They say opposites attract. While my husband and I have many important things in common, we are complete opposites in one area. He’s a “risk taker,” and me … well, not so much. Rather than being labeled as “risk averse,” I prefer the term “caution giver.”
I’m a federal employee. I come from a long line of public servants. I bet that my ancestors probably worked in the service of the king or queen, or at least the local earl or baron, before they came to the U.S. My husband is different story. He’s a small-business owner. Whereas I tend to worry and ask a lot of “what if?” questions, he likes the challenge of being in command and building his business.
In my role as NIST’s Cybersecurity for Small Business Outreach Lead, I’ve met many small-business owners, and most have similar personalities to my husband. They have incredible drive and an unrelenting spirit. Small business owners see opportunities where “caution givers” like me only see risk.
While it might be in your nature to be a risk taker, cybersecurity is one area where you need to listen to the caution givers. Many small businesses might not have the resources to employ an entire IT security team, and that makes them especially vulnerable to attack. Not to fret, though, (leave that up to me) there are some simple things you can do now to help manage cybersecurity risks to your small business.
Your employees should know the company policy on computer use. Can they use social media on their work computers? Social media is a great way to interact with your customers and grow your business, but hackers can also use it to do social engineering, potentially fooling your employees into giving away information that they could use to hurt your business’s reputation or even steal from you.
What kinds of applications can they download and use? That free game may be fun to play during your lunch break, but what else is it doing? Games and other “free” applications you find online are a common way that hackers can gain access to computer systems. Only let your employees install applications from trusted sources and only when they need that application to do their work.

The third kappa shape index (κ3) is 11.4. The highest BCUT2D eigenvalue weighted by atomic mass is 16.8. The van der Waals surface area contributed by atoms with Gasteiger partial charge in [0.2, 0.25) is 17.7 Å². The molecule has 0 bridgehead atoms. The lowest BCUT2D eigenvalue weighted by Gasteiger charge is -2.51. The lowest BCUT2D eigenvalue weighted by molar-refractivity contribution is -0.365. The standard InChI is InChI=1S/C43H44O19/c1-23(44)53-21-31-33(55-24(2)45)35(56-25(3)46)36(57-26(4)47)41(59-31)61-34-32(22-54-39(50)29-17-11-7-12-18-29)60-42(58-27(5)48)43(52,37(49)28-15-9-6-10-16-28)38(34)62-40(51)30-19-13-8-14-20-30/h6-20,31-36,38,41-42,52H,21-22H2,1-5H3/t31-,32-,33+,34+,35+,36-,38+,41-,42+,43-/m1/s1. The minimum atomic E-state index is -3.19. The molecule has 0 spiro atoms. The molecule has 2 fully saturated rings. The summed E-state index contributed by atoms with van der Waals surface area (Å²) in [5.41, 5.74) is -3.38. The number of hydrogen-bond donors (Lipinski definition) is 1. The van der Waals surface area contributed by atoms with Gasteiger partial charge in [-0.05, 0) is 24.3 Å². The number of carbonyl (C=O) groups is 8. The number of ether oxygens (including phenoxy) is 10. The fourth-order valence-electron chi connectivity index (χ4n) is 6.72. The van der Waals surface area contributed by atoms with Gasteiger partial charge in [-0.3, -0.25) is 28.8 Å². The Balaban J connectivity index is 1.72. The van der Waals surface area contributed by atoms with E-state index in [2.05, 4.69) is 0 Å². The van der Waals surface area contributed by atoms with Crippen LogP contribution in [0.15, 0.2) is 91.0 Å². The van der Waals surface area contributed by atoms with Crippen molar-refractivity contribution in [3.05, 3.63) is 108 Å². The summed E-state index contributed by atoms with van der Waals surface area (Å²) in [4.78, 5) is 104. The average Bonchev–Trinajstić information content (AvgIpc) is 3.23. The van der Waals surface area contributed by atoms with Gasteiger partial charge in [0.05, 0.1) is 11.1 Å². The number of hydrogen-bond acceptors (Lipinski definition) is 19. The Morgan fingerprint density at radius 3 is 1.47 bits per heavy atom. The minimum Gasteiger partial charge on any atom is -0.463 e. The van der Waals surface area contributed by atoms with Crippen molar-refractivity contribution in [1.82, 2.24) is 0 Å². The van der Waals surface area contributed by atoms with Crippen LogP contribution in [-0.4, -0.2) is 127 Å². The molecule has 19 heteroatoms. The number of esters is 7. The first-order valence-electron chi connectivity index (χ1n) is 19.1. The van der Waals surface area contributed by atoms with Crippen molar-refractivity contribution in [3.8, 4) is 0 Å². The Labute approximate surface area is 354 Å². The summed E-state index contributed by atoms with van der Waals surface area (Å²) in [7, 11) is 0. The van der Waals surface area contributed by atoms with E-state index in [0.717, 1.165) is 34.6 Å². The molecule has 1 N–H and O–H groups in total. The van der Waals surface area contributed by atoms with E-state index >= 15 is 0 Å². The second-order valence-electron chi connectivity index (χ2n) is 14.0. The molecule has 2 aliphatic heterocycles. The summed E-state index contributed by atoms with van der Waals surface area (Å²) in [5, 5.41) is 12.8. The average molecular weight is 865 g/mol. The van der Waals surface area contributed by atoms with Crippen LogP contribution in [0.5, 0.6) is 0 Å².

How do they handle information that may be sensitive to the business such as tax or payroll information? Your employees need to know that they should not send out sensitive information through unencrypted email.
Aside from these proactive steps, your employees need know what to do when a security incident occurs.
Even the best software isn’t perfect, and hackers are constantly looking for ways to exploit those imperfections. Thankfully, software designers and security researchers are also constantly working to correct those imperfections and plug the holes in their products, so be sure to update your software regularly.
Firewalls can block unwanted traffic such as malicious emails or browsing to “blocked” websites. You should install a hardware firewall between your small business’s internal network and the Internet.
If your small business uses wireless networking, make sure that you change the administrative password that was on the device when you bought it. Set the wireless access point so that it does not broadcast its Service Set Identifier (SSID).
Only access wireless networks that you trust and are certain of their security. That free Wi-Fi in the coffee shop may be convenient, but is it secure?
Each user should have their own individual account and password. Users should not share their passwords with anyone including other employees. Administrative privileges should be limited to a few employees. Your employees should have access only to those systems that they need to do their jobs. Limiting administrative privileges will prevent them from installing unauthorized software. Require your employees use strong passwords and train them on how to select a strong password.
When you are selecting an email provider make sure they offer filtering for inappropriate messages. Use web browsers that allow web filtering to keep your employees from accessing malware-infected websites.
Do a full, encrypted backup of every computer and mobile device at least once a month. Do this shortly after a complete virus scan. Store your backups away from the office in a protected place, so that if something happens at the office, your data is safe.
So, I know that if you’re a small business owner, chances are that you’re a risk taker, too. It only makes sense. But take it from a caution giver, there are some things that you shouldn’t take risks with no matter what, and cybersecurity is one of them. By following these steps, you can steel yourself against attacks and security incidents. And if you’re looking for a more detailed, model cybersecurity blueprint, check out the NIST Cybersecurity Framework and Small Business Information Security: The Fundamentals.
And be careful out there!
*Edited Nov. 28, 2016